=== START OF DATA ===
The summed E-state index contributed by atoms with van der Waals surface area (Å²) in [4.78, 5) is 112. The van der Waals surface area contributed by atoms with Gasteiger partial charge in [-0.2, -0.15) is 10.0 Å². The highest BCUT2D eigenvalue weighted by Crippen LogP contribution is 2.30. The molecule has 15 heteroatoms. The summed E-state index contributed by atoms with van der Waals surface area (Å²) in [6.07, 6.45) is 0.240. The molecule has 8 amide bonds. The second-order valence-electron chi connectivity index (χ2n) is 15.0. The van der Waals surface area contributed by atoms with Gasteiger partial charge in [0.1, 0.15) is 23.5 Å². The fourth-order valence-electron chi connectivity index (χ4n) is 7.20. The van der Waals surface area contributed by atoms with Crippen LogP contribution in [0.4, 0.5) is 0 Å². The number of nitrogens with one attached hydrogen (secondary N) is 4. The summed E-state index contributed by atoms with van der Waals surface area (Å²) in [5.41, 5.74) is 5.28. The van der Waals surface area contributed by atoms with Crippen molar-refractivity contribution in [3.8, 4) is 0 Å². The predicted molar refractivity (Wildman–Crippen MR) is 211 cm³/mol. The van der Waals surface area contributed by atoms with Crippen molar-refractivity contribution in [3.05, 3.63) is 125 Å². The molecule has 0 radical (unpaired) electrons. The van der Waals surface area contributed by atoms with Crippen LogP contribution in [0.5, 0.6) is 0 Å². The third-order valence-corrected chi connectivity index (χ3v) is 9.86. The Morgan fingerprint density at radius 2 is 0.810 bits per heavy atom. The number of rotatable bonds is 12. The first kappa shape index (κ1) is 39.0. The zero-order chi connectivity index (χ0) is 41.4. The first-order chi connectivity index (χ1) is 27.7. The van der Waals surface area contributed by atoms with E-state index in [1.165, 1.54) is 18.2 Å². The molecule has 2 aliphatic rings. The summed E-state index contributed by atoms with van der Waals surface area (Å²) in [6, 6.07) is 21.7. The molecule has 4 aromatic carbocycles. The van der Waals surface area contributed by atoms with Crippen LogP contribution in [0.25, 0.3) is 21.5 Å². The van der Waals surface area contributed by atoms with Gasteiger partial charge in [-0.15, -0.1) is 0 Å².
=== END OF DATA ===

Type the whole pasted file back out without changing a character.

The summed E-state index contributed by atoms with van der Waals surface area (Å²) in [4.78, 5) is 112. The van der Waals surface area contributed by atoms with Gasteiger partial charge in [-0.2, -0.15) is 10.0 Å². The highest BCUT2D eigenvalue weighted by Crippen LogP contribution is 2.30. The molecule has 15 heteroatoms. The summed E-state index contributed by atoms with van der Waals surface area (Å²) in [6.07, 6.45) is 0.240. The molecule has 8 amide bonds. The second-order valence-electron chi connectivity index (χ2n) is 15.0. The van der Waals surface area contributed by atoms with Gasteiger partial charge in [0.1, 0.15) is 23.5 Å². The fourth-order valence-electron chi connectivity index (χ4n) is 7.20. The van der Waals surface area contributed by atoms with Crippen LogP contribution in [0.4, 0.5) is 0 Å². The number of nitrogens with one attached hydrogen (secondary N) is 4. The summed E-state index contributed by atoms with van der Waals surface area (Å²) in [5.41, 5.74) is 5.28. The van der Waals surface area contributed by atoms with Crippen molar-refractivity contribution in [3.8, 4) is 0 Å². The predicted molar refractivity (Wildman–Crippen MR) is 211 cm³/mol. The van der Waals surface area contributed by atoms with Crippen molar-refractivity contribution in [3.05, 3.63) is 125 Å². The molecule has 0 radical (unpaired) electrons. The van der Waals surface area contributed by atoms with Crippen LogP contribution in [0.5, 0.6) is 0 Å². The third-order valence-corrected chi connectivity index (χ3v) is 9.86. The Morgan fingerprint density at radius 2 is 0.810 bits per heavy atom. The number of rotatable bonds is 12. The first kappa shape index (κ1) is 39.0. The zero-order chi connectivity index (χ0) is 41.4. The first-order chi connectivity index (χ1) is 27.7. The van der Waals surface area contributed by atoms with E-state index in [1.165, 1.54) is 18.2 Å². The molecule has 2 aliphatic rings. The summed E-state index contributed by atoms with van der Waals surface area (Å²) in [6, 6.07) is 21.7. The molecule has 4 aromatic carbocycles. The van der Waals surface area contributed by atoms with Crippen LogP contribution in [0.25, 0.3) is 21.5 Å². The van der Waals surface area contributed by atoms with Gasteiger partial charge in [-0.15, -0.1) is 0 Å².